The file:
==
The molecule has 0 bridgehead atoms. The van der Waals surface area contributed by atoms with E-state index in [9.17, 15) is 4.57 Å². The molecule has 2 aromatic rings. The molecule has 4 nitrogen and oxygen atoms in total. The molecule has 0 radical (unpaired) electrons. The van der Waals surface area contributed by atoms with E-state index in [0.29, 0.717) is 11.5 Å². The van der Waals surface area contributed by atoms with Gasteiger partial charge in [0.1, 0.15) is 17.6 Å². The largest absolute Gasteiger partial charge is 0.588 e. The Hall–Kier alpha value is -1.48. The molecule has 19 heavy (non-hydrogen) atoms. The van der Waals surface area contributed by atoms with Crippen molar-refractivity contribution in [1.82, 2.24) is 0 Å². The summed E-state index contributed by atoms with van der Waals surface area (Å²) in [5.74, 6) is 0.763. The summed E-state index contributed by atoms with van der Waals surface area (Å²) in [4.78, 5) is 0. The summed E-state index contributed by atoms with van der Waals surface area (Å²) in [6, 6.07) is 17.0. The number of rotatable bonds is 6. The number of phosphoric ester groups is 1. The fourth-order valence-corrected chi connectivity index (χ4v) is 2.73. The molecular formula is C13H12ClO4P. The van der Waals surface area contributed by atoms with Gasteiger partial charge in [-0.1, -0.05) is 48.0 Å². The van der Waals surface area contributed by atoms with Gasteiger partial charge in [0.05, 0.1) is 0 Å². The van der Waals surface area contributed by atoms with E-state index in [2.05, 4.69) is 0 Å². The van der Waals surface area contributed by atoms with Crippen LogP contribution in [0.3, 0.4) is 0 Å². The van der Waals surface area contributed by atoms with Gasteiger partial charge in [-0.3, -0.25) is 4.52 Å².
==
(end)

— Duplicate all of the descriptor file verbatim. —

The molecule has 0 bridgehead atoms. The van der Waals surface area contributed by atoms with E-state index in [9.17, 15) is 4.57 Å². The molecule has 2 aromatic rings. The molecule has 4 nitrogen and oxygen atoms in total. The molecule has 0 radical (unpaired) electrons. The van der Waals surface area contributed by atoms with E-state index in [0.29, 0.717) is 11.5 Å². The van der Waals surface area contributed by atoms with Gasteiger partial charge in [0.1, 0.15) is 17.6 Å². The largest absolute Gasteiger partial charge is 0.588 e. The Hall–Kier alpha value is -1.48. The molecule has 19 heavy (non-hydrogen) atoms. The van der Waals surface area contributed by atoms with Crippen molar-refractivity contribution in [1.82, 2.24) is 0 Å². The summed E-state index contributed by atoms with van der Waals surface area (Å²) in [5.74, 6) is 0.763. The summed E-state index contributed by atoms with van der Waals surface area (Å²) in [4.78, 5) is 0. The summed E-state index contributed by atoms with van der Waals surface area (Å²) in [6, 6.07) is 17.0. The number of rotatable bonds is 6. The number of phosphoric ester groups is 1. The fourth-order valence-corrected chi connectivity index (χ4v) is 2.73. The molecular formula is C13H12ClO4P. The van der Waals surface area contributed by atoms with Gasteiger partial charge in [-0.1, -0.05) is 48.0 Å². The van der Waals surface area contributed by atoms with Gasteiger partial charge in [0.05, 0.1) is 0 Å². The van der Waals surface area contributed by atoms with E-state index in [2.05, 4.69) is 0 Å². The van der Waals surface area contributed by atoms with Crippen LogP contribution in [0.3, 0.4) is 0 Å². The van der Waals surface area contributed by atoms with Gasteiger partial charge in [-0.3, -0.25) is 4.52 Å².